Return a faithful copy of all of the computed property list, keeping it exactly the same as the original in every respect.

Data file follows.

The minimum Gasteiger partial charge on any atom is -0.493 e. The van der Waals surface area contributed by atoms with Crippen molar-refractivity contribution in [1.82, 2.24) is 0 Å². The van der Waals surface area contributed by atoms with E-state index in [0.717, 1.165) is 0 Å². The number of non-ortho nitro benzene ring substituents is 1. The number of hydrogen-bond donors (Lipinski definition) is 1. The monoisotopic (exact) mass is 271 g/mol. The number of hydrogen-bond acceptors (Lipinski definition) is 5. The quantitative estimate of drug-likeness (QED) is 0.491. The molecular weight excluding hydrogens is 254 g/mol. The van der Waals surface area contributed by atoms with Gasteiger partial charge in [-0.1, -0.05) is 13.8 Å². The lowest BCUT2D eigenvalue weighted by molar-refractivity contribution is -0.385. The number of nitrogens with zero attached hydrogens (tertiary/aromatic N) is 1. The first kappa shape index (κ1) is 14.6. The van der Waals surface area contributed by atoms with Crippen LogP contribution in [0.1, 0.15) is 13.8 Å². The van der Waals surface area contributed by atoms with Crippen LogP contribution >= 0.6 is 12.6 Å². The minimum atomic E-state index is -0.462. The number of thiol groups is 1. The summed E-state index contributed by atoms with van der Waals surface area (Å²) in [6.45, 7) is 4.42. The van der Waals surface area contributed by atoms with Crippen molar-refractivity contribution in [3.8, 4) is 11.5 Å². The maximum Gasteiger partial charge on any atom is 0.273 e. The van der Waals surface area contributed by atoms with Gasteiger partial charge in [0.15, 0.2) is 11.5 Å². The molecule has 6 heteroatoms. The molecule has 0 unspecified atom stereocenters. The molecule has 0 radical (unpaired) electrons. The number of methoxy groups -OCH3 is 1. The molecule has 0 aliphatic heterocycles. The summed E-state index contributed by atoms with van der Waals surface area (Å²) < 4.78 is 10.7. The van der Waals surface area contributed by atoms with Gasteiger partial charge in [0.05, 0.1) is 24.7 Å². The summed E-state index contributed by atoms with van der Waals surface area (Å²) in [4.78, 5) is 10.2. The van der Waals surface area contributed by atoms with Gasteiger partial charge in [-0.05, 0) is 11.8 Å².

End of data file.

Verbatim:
The minimum Gasteiger partial charge on any atom is -0.493 e. The van der Waals surface area contributed by atoms with Crippen molar-refractivity contribution in [1.82, 2.24) is 0 Å². The van der Waals surface area contributed by atoms with E-state index in [0.717, 1.165) is 0 Å². The number of non-ortho nitro benzene ring substituents is 1. The number of hydrogen-bond donors (Lipinski definition) is 1. The monoisotopic (exact) mass is 271 g/mol. The number of hydrogen-bond acceptors (Lipinski definition) is 5. The quantitative estimate of drug-likeness (QED) is 0.491. The molecular weight excluding hydrogens is 254 g/mol. The van der Waals surface area contributed by atoms with Gasteiger partial charge in [-0.1, -0.05) is 13.8 Å². The lowest BCUT2D eigenvalue weighted by molar-refractivity contribution is -0.385. The number of nitrogens with zero attached hydrogens (tertiary/aromatic N) is 1. The first kappa shape index (κ1) is 14.6. The van der Waals surface area contributed by atoms with Crippen LogP contribution in [0.1, 0.15) is 13.8 Å². The van der Waals surface area contributed by atoms with Crippen LogP contribution >= 0.6 is 12.6 Å². The minimum atomic E-state index is -0.462. The number of thiol groups is 1. The summed E-state index contributed by atoms with van der Waals surface area (Å²) in [6.45, 7) is 4.42. The van der Waals surface area contributed by atoms with Crippen molar-refractivity contribution in [3.8, 4) is 11.5 Å². The maximum Gasteiger partial charge on any atom is 0.273 e. The van der Waals surface area contributed by atoms with Gasteiger partial charge in [0.15, 0.2) is 11.5 Å². The molecule has 6 heteroatoms. The molecule has 0 unspecified atom stereocenters. The molecule has 0 radical (unpaired) electrons. The number of methoxy groups -OCH3 is 1. The molecule has 0 aliphatic heterocycles. The summed E-state index contributed by atoms with van der Waals surface area (Å²) < 4.78 is 10.7. The van der Waals surface area contributed by atoms with Gasteiger partial charge in [0.05, 0.1) is 24.7 Å². The summed E-state index contributed by atoms with van der Waals surface area (Å²) in [4.78, 5) is 10.2. The van der Waals surface area contributed by atoms with Gasteiger partial charge in [-0.05, 0) is 11.8 Å².